By Mary Arlie Rouanzoin

February 14, 1961 


 ‘Early History of Milton-Freewater, Oregon 

Early history of Tollgate is vague; authentic facts are hazy and details sketchy.  Apparently David J. Woodward proved up on the homestead rights to the land in 1875. 

Mr. Woodward and several men from Summerville, formed the Summerville and Walla Walla Road Co., built a fence and hung a gate across the road near the headwaters of Looking Glass Creek, about a mile east of the summit of the Blue Mountains.  Shortly thereafter, Mr. Woodward purchased full ownership and became sole owner and operator of the toll gate.  

Looking Glass Lake about 1920 by Arlie Rouanzoin. The Last Toll Gate before toll road became a county road - by Arlie Rouanzoin. The valley about 1910. Original log House in foreground. The large log corral at right was used to contain the Woodward milk cows at night. They foraged in the timber during the day. It was also an overnight corral for the large bands of cattle which were driven from the Wallowa region to the Walla Walla Valley for winter feeding; from 300 to 400 head at a time.  The milk cows would be put in a smaller corral at such times. by Arlie Rouanzoin.

Toll was charged at the rate of $1.00 per team and wagon, $1.50 for 4-horse teams, and 25 cents per saddle horse.  Charges were made for cattle and sheep by the head, but the amount per head is unknown today.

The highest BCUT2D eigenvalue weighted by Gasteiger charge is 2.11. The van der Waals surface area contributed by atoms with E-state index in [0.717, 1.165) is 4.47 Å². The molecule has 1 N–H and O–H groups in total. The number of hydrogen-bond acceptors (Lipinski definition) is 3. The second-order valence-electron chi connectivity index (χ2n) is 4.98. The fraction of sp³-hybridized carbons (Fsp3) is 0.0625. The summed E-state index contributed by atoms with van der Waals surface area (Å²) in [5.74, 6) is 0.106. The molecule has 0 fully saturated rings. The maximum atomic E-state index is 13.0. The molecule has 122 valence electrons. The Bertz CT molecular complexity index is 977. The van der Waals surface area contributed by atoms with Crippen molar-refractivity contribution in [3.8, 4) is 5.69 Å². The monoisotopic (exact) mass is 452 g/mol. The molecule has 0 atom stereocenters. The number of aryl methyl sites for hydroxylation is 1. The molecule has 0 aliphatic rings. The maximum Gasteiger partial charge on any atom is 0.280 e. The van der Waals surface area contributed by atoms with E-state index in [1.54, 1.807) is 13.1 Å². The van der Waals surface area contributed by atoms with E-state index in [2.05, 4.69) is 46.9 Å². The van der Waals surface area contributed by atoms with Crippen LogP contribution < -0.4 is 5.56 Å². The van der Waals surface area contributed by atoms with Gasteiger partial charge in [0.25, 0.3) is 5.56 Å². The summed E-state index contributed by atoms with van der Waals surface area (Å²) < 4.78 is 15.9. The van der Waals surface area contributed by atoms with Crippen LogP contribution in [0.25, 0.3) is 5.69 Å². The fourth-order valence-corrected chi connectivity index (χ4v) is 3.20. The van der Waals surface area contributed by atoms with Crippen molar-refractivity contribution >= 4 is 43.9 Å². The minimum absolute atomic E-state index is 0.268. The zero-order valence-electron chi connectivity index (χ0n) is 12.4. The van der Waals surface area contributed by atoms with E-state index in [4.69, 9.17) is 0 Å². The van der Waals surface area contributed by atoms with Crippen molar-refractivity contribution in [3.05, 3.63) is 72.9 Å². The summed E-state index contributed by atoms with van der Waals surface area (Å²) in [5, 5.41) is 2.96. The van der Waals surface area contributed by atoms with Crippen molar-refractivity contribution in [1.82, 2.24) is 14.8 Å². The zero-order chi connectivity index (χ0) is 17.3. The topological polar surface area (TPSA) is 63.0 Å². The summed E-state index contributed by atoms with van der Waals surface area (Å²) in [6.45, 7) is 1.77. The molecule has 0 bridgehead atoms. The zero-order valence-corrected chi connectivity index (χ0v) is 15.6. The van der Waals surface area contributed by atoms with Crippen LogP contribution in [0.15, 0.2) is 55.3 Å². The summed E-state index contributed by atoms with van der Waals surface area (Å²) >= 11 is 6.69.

In return for the toll receipts, the mountain road was kept passable except during the winter when the deep snows made travel impossible. 

The road referred to was the road between Summerville and Elgin on the east side of the Blue Mountains, and the Walla Walla River Valley on the west side, via Lincton Mt. 

There were several buildings at Tollgate in the early days, and with creek water and meadow grass available it was always a stopping place for travelers. 

In January or February of 1896, Mr. Woodward, who had remained at Tollgate during the winter, went out to Elgin on snowshoes for supplies.  After purchasing his supplies he is said to have stayed overnight in a cabin at the foot of the mountains, and next morning, although it was snowing, he snow-shoed into the stormy Blues and into oblivion.  He was never found, and his disappearance is one of the mysteries of the Blue Mountains. 

Apparently Tollgate was continued in operation by Mr. Woodward’s widow Mary Woodward and family, until 1918 at which time the property was sold. 

In 1922 the headwaters of Lookingglass were dammed up and water covered the meadow forming Langdon Lake.  Many privately owned cabins have been built along the lake bank, but on the west end of the lake is Woodward Forest Camp.  Thus the originator’s name continues to be associated with Tollgate. 

A post office was established at Tollgate in 1940 and remained open under one postmaster, (Gertie V. Hunter), for 14 years.  Since 1954 mail service has been by rural carrier out of Weston.